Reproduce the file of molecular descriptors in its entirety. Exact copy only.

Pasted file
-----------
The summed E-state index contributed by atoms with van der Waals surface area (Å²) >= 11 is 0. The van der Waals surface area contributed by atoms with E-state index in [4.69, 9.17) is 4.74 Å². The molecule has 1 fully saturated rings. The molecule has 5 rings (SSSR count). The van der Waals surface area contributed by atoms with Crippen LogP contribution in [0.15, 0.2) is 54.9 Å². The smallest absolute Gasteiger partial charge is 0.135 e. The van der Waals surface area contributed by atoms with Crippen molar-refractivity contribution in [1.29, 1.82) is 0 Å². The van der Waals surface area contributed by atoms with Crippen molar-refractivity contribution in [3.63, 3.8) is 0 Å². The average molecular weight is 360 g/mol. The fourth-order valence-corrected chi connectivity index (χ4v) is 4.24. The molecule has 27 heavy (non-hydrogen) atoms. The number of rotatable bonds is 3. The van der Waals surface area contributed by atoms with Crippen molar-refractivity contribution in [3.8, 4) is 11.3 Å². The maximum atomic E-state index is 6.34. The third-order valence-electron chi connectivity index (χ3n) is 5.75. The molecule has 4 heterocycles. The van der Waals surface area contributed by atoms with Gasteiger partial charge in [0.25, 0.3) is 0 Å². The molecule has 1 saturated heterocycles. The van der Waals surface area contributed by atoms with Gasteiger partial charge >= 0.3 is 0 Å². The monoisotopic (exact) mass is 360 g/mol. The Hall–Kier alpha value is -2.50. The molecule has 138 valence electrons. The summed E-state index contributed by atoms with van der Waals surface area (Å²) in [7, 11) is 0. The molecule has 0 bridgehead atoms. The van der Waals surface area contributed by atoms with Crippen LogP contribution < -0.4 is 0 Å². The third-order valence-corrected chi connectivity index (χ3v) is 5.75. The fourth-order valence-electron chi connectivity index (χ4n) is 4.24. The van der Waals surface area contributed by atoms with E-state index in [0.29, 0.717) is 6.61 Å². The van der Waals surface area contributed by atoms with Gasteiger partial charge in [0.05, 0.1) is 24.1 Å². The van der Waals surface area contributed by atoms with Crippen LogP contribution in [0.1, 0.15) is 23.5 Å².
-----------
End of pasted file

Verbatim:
The summed E-state index contributed by atoms with van der Waals surface area (Å²) >= 11 is 0. The van der Waals surface area contributed by atoms with E-state index in [4.69, 9.17) is 4.74 Å². The molecule has 1 fully saturated rings. The molecule has 5 rings (SSSR count). The van der Waals surface area contributed by atoms with Crippen LogP contribution in [0.15, 0.2) is 54.9 Å². The smallest absolute Gasteiger partial charge is 0.135 e. The van der Waals surface area contributed by atoms with Crippen molar-refractivity contribution in [1.29, 1.82) is 0 Å². The van der Waals surface area contributed by atoms with Crippen molar-refractivity contribution in [3.63, 3.8) is 0 Å². The average molecular weight is 360 g/mol. The fourth-order valence-corrected chi connectivity index (χ4v) is 4.24. The molecule has 27 heavy (non-hydrogen) atoms. The number of rotatable bonds is 3. The van der Waals surface area contributed by atoms with Crippen molar-refractivity contribution in [3.8, 4) is 11.3 Å². The maximum atomic E-state index is 6.34. The third-order valence-electron chi connectivity index (χ3n) is 5.75. The molecule has 4 heterocycles. The van der Waals surface area contributed by atoms with Gasteiger partial charge in [0.25, 0.3) is 0 Å². The molecule has 1 saturated heterocycles. The van der Waals surface area contributed by atoms with Gasteiger partial charge >= 0.3 is 0 Å². The monoisotopic (exact) mass is 360 g/mol. The Hall–Kier alpha value is -2.50. The molecule has 138 valence electrons. The summed E-state index contributed by atoms with van der Waals surface area (Å²) in [7, 11) is 0. The molecule has 0 bridgehead atoms. The van der Waals surface area contributed by atoms with Crippen LogP contribution < -0.4 is 0 Å². The third-order valence-corrected chi connectivity index (χ3v) is 5.75. The fourth-order valence-electron chi connectivity index (χ4n) is 4.24. The van der Waals surface area contributed by atoms with E-state index in [0.29, 0.717) is 6.61 Å². The van der Waals surface area contributed by atoms with Gasteiger partial charge in [0.05, 0.1) is 24.1 Å². The van der Waals surface area contributed by atoms with Crippen LogP contribution in [0.1, 0.15) is 23.5 Å².